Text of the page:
Finn’s Birth

I’ve been inspired, now that I am expecting another baby, to revisit the birth of my first.  Most of this was coming from memory, but I did make a lot of notes in the first few weeks of being a mom.  My tone in those notes was, um, a little more freaked out.  I was probably not sleeping.

One thing that I do remember was my due date: June 1.  I loved that date because it was my dad’s birthday, and my husband and I were secretly talking about kind of naming the baby after him and it had a sweet symmetry.

But, of course, as a first time mom, people told me to expect to go past this arbitrary date.  I had a visit with the midwife the Friday before my due date and she told me that she didn’t think the baby would come on time.  “He hasn’t dropped yet,” she said. “It’s pretty normal.”  My due date was a Tuesday and it came and went with no baby and no contractions.  I went back to see the midwives later that week and again, they told me the same thing.  I was dilating well, probably around 1 cm, but he hadn’t dropped into position and I really couldn’t expect too much until he did.

On the Tuesday after my due date, when I was officially 41 weeks pregnant, I went  back and they told me the same thing again.  But by now, they were starting to look a little concerned about it.  I was still dilating, but nothing was happening.  I called my mom and gave her the update.  She had gone into labor with me and my siblings about a month early each time, so for her, this all seemed impossible.  To her, I was already six weeks later than she had been expecting.  She was coming to visit in a week, supposedly to help out with my weeks old baby, but I told her that maybe she would end up being there while I was in labor.  I wasn’t really looking forward to that.

Wednesday, I returned to the midwives where they hooked me up to the fetal monitor for twenty minutes, just to see if maybe I was having contractions that I couldn’t feel.  I wasn’t.  For the whole pregnancy, I never even had any Braxton-Hicks contractions.  My sister-in-law had them for a month before her baby was born, and we all thought it strange that I’d never had any.  Now, it was seeming even stranger.  The midwives conferred with each other as they looked over the printed strip from the monitor.  Not that there was anything to look at.

They sent me home with castor oil and instructions for how to drink it.  Castor oil is the age-old midwife treatment to get a labor going.  I mixed mine dutifully with a bunch of ice cream and ate it for breakfast on Thursday morning.  Nothing really happened.  One of the midwives called me that afternoon to see how things were progressing.  “Come in tomorrow,” she said.

So, back I went on Friday.  It was almost mid-June and the weather was just crummy.  Hot, humid, thick.  I had gained over 50 pounds during my pregnancy.  I spent most afternoons at this point laying on the couch, the fan pointed directly at my nether regions, drifting in an out of uncomfortable sleep.  I stopped calling friends to go to lunch with me, because every time they answered the phone they thought I was in labor.  No one wanted to hear, “I’m just bored, come meet me somewhere.”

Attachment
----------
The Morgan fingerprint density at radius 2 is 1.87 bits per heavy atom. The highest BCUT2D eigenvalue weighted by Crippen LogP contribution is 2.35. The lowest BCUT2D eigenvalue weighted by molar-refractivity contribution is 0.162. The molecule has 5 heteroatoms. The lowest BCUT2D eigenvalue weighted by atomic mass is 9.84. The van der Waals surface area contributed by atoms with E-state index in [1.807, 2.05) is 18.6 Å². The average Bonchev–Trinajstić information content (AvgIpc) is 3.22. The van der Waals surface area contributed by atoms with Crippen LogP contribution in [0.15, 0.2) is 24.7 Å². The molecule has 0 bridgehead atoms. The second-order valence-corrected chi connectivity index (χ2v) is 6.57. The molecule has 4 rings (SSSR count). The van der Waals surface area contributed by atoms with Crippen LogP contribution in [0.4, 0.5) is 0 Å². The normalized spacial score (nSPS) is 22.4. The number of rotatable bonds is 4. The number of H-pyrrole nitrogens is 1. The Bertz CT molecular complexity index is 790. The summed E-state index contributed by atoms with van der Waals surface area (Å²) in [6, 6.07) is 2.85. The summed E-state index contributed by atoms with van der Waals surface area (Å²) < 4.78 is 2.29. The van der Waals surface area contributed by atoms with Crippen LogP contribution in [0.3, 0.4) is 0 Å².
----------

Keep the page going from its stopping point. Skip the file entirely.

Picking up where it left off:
Jean was the midwife who saw me that Friday.  She stripped my membranes, which meant that she got what looked like most of her forearm into my pregnant body and swished it around a bunch of times.  “I feel like I can get you to dilate easily,” she said.  “I bet I can get you to four centimeters just with my hand, that’s great.  But the baby still isn’t really in position.”  She was frowning at me when she finished and sent me home with this dire warning.  “Call me tomorrow at two.  If you’re not in labor, I think we’ll just have to take you to the hospital.”

I cried all the way home in the car.  I had been planning to have my baby at this birthing center, with the midwives who had been caring for me during my pregnancy.  Everyone who knew about this plan thought it was crazy.  My mother still said the word “midwife” like it was some foreign language.  She thought my fears of drugs and needles and unnecessary surgery were out of whack with reality, even while she refused to read anything on current statistics.  Other friends who had children already looked at me with wide eyes, and I could see them mentally spinning their fingers around their ears: I was coo-coo.  “Why would you ever try to have a baby without an epidural?” one of them said to me.  That afternoon, when I broke the news to my closest family, that we were looking at a hospital transfer, everyone had the same palliative response: “A healthy baby is the only thing that matters.”  Which, especially right then, was not what I wanted to hear.  It sounded like, “See, we all told you this was a crazy plan, now maybe you’ll listen to reason.”  I felt like everyone was treating me like a child, one who was due some kind of punishment for straying into this unknown territory.

I went for three walks the next morning, trying to finish them up before the oppressive heat settled in for the day.  I could get a few cramps going if I walked fast enough, but when I fell asleep around lunchtime, they went away.  We went in to see Jean again, my husband with me this time since it was a Saturday, and she fired up the ultrasound machine.  My fluid levels were good, she said.  The baby was healthy, the placenta was still functioning properly.  She stripped my membranes again, and again she commented on how easily I was dilating.  “But it just doesn’t look like he’s dropped yet,” she said.  Then she gave me another day.  I had until 3pm on Sunday to go into labor naturally and then it was hospital time for real.